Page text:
I’m tired today. I’m always tired. I can’t even remember a time when it wasn’t so. No matter how much or how little sleep I get, I wake up feeling the same – like I’ve been run over by a truck.
I’ve been living with chronic autoimmune thyroid disease (more specifically Hashimoto’s
, one of the causes of hypothyroidism) since I was about 8 years old. The diagnosis came about when my mother finally convinced the doctors that it was perhaps not quite normal for a second grader to come home from school in the afternoon and go straight to bed until dinner time every single day. I was labeled “sensitive”, “a child who needs a lot of time for herself” (both very true, but not in relation to this situation). But my mother stuck to her guns and after extensive testing the diagnosis was finally made. Hashimoto thyroiditis. A little white, or yellow, or pink pill every day and you’ll be just fine, girlie. Right. Sure.
Hashimoto’s is an autoimmune disease in which the immune system sees the thyroid gland as the enemy and sets out to destroy it. The thyroid gland controls the metabolism and many other functions in the body. Because of being attacked constantly, my thyroid gland was never able to produce enough hormones to keep me going, thus the little pill every day containing synthetic thyroid hormones. Without those I would die. My demise wouldn’t be immediate, though. After maybe a couple of years my metabolism would eventually slow down to the extent that I would fall into a coma and experience organ failure. Then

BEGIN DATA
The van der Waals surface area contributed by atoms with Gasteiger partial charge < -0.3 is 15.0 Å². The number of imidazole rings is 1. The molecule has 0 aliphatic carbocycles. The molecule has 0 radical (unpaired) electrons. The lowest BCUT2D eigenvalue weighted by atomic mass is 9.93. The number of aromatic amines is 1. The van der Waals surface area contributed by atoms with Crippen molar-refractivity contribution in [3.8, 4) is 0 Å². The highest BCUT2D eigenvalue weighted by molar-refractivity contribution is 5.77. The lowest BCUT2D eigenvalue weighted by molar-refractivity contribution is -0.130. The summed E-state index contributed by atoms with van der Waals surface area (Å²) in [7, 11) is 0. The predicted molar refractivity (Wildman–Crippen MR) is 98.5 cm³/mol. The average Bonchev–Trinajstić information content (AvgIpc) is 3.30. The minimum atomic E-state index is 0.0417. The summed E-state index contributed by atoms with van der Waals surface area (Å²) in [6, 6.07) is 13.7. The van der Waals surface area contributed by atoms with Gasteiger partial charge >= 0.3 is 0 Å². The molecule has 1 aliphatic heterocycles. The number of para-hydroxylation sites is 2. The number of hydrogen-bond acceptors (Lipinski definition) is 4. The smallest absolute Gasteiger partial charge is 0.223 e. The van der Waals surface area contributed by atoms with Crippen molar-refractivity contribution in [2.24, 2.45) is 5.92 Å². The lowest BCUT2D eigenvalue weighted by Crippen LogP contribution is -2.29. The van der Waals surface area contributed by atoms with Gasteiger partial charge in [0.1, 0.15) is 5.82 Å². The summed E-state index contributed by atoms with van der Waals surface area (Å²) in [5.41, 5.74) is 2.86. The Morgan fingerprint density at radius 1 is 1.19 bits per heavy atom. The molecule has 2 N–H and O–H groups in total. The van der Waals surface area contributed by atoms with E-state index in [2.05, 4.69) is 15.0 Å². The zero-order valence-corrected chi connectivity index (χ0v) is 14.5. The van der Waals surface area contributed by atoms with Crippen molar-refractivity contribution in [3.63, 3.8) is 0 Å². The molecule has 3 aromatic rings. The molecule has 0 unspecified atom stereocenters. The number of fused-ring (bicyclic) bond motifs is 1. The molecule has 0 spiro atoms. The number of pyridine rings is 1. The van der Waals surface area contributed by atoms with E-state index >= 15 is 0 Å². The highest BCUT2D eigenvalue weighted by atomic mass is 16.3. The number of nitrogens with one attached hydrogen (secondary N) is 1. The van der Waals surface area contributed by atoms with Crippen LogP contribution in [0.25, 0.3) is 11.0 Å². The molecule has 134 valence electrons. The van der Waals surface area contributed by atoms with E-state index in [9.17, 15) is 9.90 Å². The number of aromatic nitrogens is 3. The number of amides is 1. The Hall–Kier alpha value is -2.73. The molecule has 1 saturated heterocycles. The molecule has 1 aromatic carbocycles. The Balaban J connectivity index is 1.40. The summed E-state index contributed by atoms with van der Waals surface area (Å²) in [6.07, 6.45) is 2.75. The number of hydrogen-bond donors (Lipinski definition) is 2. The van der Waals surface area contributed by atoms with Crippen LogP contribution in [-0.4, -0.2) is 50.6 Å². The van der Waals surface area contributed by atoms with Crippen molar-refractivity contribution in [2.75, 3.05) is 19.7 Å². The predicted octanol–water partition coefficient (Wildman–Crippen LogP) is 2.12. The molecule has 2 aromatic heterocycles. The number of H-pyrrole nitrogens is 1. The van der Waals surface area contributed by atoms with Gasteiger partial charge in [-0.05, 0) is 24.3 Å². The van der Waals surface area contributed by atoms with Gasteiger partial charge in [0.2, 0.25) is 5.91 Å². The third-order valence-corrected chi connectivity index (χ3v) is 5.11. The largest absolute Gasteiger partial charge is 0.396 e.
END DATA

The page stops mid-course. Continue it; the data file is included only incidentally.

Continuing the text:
I would die. Nice. So you can imagine how faithful I am about taking my meds.
Anyway, it seems that the older I get, the more this condition bothers me. At my last check-up last year, my doctor of nuclear medicine told me that according to the scintigraph and ultrasound she had just done, my thyroid had finally given up the ghost. It was gone. Gone, I tell you. That was a weird feeling. Where the heck did it go? How can an organ just disappear? And wouldn’t I now feel better if it was the thyroid that was giving me all the trouble? Some people have their glands removed on purpose when they act up too much. No such luck. The thyroid is gone but the autoimmune symptoms remain.
I think it’s the fatigue and the “brain fog” that get me the most. The feelings that I'm just barely going to make it through the day. Mood swings, depression and difficulty concentrating can be part of this disease as can frequent joint and muscle pain, carpal tunnel syndrome, brittle fingernails, slight hair loss, water retention etc etc. I have all those problems and more – just lovely. This morning was the first time in about three weeks that I felt well enough and had enough energy to exercise after I got up and the kids were off to school. I NEED to exercise to control my weight. Just watching what I eat doesn’t do it for me since my metabolism is so low in the first place. I need to boost the metabolism and build up muscle, but sometimes it’s so damn hard when you can barely get off the couch. Today I got off the couch and I feel good about that.